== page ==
Preparing for a new child can be an overwhelming process. There is just so much to plan for and do - thinking about money can take a back seat to more exciting tasks such as selecting a name and choosing birth announcements. However, planning for the many financial changes up ahead should be done sooner rather than later. Chances are you won't have a lot of time (or energy) after the baby is born to spend on rearranging your finances. If you start now, you will set a comfortable foundation for you and your family when you most need it.
Analyze your financial expectation and values.
If you have never considered what money means to you, now is the time. You and your partner should be perfectly clear about your individual financial expectations and value systems. Discuss your spending, saving and investment styles. Are you a spender, she a saver? Does the slightest amount of risk send you overboard with worry, while he is happy playing the lottery?
Talk about what kind of life you want to have for your child. Have you always imagined sending your child to summer camps and private schools, then picking up the tab for college tuition - or believe in public education and having your child pay for his or her own college expenses. Do you want to lavish your child with only the most expensive toys and clothes, or prefer a more simple lifestyle?
None of these questions are simple, and there are no right or wrong answers. Opinions vary widely and you may find significant differences in how each of you perceives money. Which is why it is vital that you discuss - and resolve - these issues before conflict arises. You may be too busy to give this important subject your full attention later.
Analyze your current and anticipated budget
If you haven't yet sat down and looked at your spending habits, do so now. Most people can benefit from a serious budget analysis at least once a year. It helps to review each line item and make conscious expense choices. Seeing the numbers in black and white is a critical reality check, particularly at this juncture in your life.
Most people's budgets change dramatically after the birth of a baby. Some expenses may decrease (entertainment, dining out, and vacation costs often decline in the first couple of years), while many increase. Most people are surprised at how much having a child can actually cost. Cribs, bedding, clothes, diapers, toys, car seats, strollers - and on and on - can cost a hair-raising figure. If you need help deciding what to buy, quiz other parents about what they most valued. You may be surprised at how few cute stuffed animals you need and how many blankets you require.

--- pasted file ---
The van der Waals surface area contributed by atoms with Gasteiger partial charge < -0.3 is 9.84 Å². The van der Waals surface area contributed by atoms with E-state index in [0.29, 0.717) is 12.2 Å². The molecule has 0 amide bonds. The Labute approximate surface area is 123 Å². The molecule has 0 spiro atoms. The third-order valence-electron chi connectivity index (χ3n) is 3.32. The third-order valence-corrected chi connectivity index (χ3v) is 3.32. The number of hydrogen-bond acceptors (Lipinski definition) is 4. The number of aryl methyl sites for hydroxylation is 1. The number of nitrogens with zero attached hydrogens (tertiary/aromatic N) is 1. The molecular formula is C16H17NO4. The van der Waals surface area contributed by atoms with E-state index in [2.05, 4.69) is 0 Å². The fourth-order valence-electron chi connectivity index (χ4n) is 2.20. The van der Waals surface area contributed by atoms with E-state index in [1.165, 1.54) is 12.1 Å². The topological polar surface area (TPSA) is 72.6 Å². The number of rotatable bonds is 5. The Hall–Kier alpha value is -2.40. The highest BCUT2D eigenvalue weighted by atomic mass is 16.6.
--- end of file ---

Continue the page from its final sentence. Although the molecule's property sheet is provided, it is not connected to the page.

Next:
Baby showers can be a great way of reducing the initial outlay. Be sure to ask for what you truly want and need. Invite friends and family members who have had children to donate to your "baby fund." Often they will be happy to clear out some closet space for such a good cause.
Plan for emergencies
You will be soon responsible for another life - a daunting prospect. But you can reduce the amount of stress this thought can generate by planning ahead. Emergencies happen. If you don't have it already, consider adding insurance to your budget. Life insurance will provide a financial benefit to your child if you die, disability insurance will keep money flowing if you can't work, and health insurance will pay for all the doctor bills and other medical expenses that are an inevitable part of every child's life.
Another key aspect of planning for emergencies is setting up a savings account. A good rule of thumb is having three to six months worth of expenses in an account where you won't be charged early withdrawal penalties or assessed an excessive tax. If you want to go even further, you can plan now for higher education costs by setting up an Educational IRA or a 529 plan. Both will allow you to contribute pre-tax dollars to your child's college fund.
Finally, keep in mind that your child will learn financial habits from you, so commit yourself to providing the best education possible. By living within your means and not relying on credit to pay for things you can't actually afford, you will be sending a powerful and positive message your child will remember for a lifetime.